Sleep regression - a dreaded term everywhere for parents! Just when you find your groove with sleep, it feels like all the progress has gone out the window. You may have even bragged about your little one’s sleep at some point...and you’re now eating those words.
It doesn’t have to be that way! In this blog, we will talk about what a sleep regression is, the sleep regression ages, tips to handle the 5 most common sleep regressions in babies, and maybe some extra tips for a solid sleep foundation.
What is a sleep regression?
This is just a temporary set back from your normal (good) sleep habits to some extra night wakings or short naps. It can also look like having a hard time falling asleep, lengthy night time wakings, or early mornings! Oh, and also refusing naps entirely.
No wonder it’s so frustrating for parents! This period can last from 2-4 weeks as your child goes through a physical development, cognitive development, or change in sleep needs.
So what can you expect during a sleep regression? A cranky/fussy baby, some overtiredness, clinginess or separation anxiety, and interrupted sleep.
Sleep Regression Ages
The most common sleep regression ages are:
The 4 month sleep regression can technically happen any time between 3-6 months or so. This is the only regression that is actually a permanent change to how your child sleeps. Their sleep cycles naturally mature from newborn sleep cycles (light/deep) to adult sleep cycles, where we have 5 sleep cycles.
This means they have more opportunities for waking up! Sounds like the 4 month sleep regression, huh?
Some other important things happen around this time: rolling (a physical development) and the 4-3 nap transition (sleep needs change).
Remember, every “regression” is actually a “progression” because they are moving along in their development!
The 8 month sleep regression can occur between 8-10 months, typically. This regression is usually due to 3 things: sitting, crawling, standing (physical development), absorbing language (cognitive development) and they are transitioning to 2 naps if they have not already (chang in sleep needs).
Research shows that crawling is usually the most disruptive skill for sleep!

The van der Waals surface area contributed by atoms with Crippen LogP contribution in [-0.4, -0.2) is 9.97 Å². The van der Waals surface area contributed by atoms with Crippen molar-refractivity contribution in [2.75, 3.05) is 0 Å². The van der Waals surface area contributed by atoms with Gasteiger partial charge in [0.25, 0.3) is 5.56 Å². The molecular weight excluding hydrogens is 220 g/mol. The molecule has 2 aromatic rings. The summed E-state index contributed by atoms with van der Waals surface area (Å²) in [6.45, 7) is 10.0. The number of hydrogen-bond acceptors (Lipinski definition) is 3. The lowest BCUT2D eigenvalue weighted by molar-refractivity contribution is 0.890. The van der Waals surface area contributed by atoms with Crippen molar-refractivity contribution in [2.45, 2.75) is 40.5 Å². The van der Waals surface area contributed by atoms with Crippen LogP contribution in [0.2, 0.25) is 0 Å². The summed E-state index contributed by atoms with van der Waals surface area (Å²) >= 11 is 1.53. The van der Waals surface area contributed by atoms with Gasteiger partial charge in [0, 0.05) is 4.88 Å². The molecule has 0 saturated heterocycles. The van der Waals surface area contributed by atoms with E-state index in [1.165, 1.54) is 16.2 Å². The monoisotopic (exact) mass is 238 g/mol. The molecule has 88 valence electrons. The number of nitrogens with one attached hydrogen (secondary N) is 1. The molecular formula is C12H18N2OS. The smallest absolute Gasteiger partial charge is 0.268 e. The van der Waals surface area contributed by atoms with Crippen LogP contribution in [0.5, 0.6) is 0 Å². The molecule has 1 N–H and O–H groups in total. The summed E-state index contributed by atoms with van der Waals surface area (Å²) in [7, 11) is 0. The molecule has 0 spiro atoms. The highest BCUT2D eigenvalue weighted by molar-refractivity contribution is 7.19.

The 12 month sleep regression usually looks like nap refusals (particularly the second nap). This can be mistaken for needing to drop a nap, but most babies will return to taking both naps after 7-14 days and will have a few more months of 2 naps before transitioning to 1!
Some other causes to this sleep regression include learning to cruise or walk (physical development) and babbling/words (cognitive development).
The 18 month sleep regression is marked by something new… discipline and independence! Their language is taking off, experiencing some separation anxiety, they may be learning to run and jump, and if you haven’t already, most are transitioned to 1 nap by now. Can you spot the cognitive + physical developments and the sleep need changes?
The 24 month sleep regression is the last official regression you’ll have to deal with-- yay! This looks like: your toddler suddenly waking up during the night after sleeping through the night consistently, and may even resist taking naps, sometimes skipping them totally. Why? Your two-year-old may be going through significant life changes – oftentimes things like learning to potty-train, moving into a big-kid bed, anticipating a younger sibling being born – happen around this age.
Your little one may also still be working on cutting both sets of molars or entering a timeframe where they stay awake longer before/after naps and before bedtime. True nightmares, fears of things like the dark and another round of separation anxiety also come into play at this age, all contributing to shorter nights and exhausting days.
Tips to handle sleep regressions in babies
So now we know why the sleep regression happens but how do we handle it?!
- Stay consistent and keep your routines. While everything is changing for your child’s world, we want to be the calm to their chaos.
- Keep the routines calming and add more wind down time if they’re having trouble transitioning from playing to sleeping.
- Maintain your sleep environment (dark, cool, and use white noise) and use a Kyte BABY sleep bag as a sleep cue.
- Comfort them, soothe them, meet them where they’re at BUT you can do that without immediately doing all the work for them!
- Alter your sleep schedule if needed-- double check their sleep needs and see if an adjustment is needed.
- Ask for help! This is the time for your village. If you need someone else to handle bedtime for a night, if you need someone to give you a break.. Whatever it is, ask for it.
Building a solid sleep foundation
How can you have a solid sleep foundation so that sleep regressions are just a blip, if anything to your child’s sleep?
We want to make sure we have:
But we also want to make sure they can fall asleep on their own in their sleep space. This makes it more likely for them to return to sleep on their own, thus disrupting their sleep less during regressions. Check out this guide to sleep training if you need to work on that!
Ashley Olson is a certified pediatric sleep consultant, owner of Heaven Sent Sleep, and passionate about helping new parents, experienced parents, desperate and sleep deprived parents form healthy sleep habits for their children.
She has over 3 years of experience in working with families and has completed over 150 hours of coursework plus continuing education related to infant and toddler sleep. The focus of her work is on fostering a routine that grows your bond with your child while improving their sleep habits. She specializes in custom sleep plans and one on one support in changing sleep practices!